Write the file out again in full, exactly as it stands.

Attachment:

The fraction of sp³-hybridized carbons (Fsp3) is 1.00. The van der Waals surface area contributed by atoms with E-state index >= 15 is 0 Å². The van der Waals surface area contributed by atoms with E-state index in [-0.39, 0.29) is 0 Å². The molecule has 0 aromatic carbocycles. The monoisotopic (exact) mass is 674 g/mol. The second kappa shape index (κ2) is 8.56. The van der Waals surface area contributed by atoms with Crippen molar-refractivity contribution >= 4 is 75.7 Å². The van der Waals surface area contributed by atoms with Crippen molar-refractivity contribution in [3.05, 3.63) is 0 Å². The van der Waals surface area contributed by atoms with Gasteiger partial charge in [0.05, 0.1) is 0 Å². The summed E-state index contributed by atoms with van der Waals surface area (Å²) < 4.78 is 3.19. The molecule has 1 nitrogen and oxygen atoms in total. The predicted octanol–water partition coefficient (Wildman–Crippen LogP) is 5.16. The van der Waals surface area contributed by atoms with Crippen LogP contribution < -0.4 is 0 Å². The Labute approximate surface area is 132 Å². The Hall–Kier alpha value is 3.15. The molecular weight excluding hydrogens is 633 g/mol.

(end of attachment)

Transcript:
The fraction of sp³-hybridized carbons (Fsp3) is 1.00. The van der Waals surface area contributed by atoms with E-state index >= 15 is 0 Å². The van der Waals surface area contributed by atoms with E-state index in [-0.39, 0.29) is 0 Å². The molecule has 0 aromatic carbocycles. The monoisotopic (exact) mass is 674 g/mol. The second kappa shape index (κ2) is 8.56. The van der Waals surface area contributed by atoms with Crippen molar-refractivity contribution >= 4 is 75.7 Å². The van der Waals surface area contributed by atoms with Crippen molar-refractivity contribution in [3.05, 3.63) is 0 Å². The van der Waals surface area contributed by atoms with Gasteiger partial charge in [0.05, 0.1) is 0 Å². The summed E-state index contributed by atoms with van der Waals surface area (Å²) < 4.78 is 3.19. The molecule has 1 nitrogen and oxygen atoms in total. The predicted octanol–water partition coefficient (Wildman–Crippen LogP) is 5.16. The van der Waals surface area contributed by atoms with Crippen LogP contribution < -0.4 is 0 Å². The Labute approximate surface area is 132 Å². The Hall–Kier alpha value is 3.15. The molecular weight excluding hydrogens is 633 g/mol.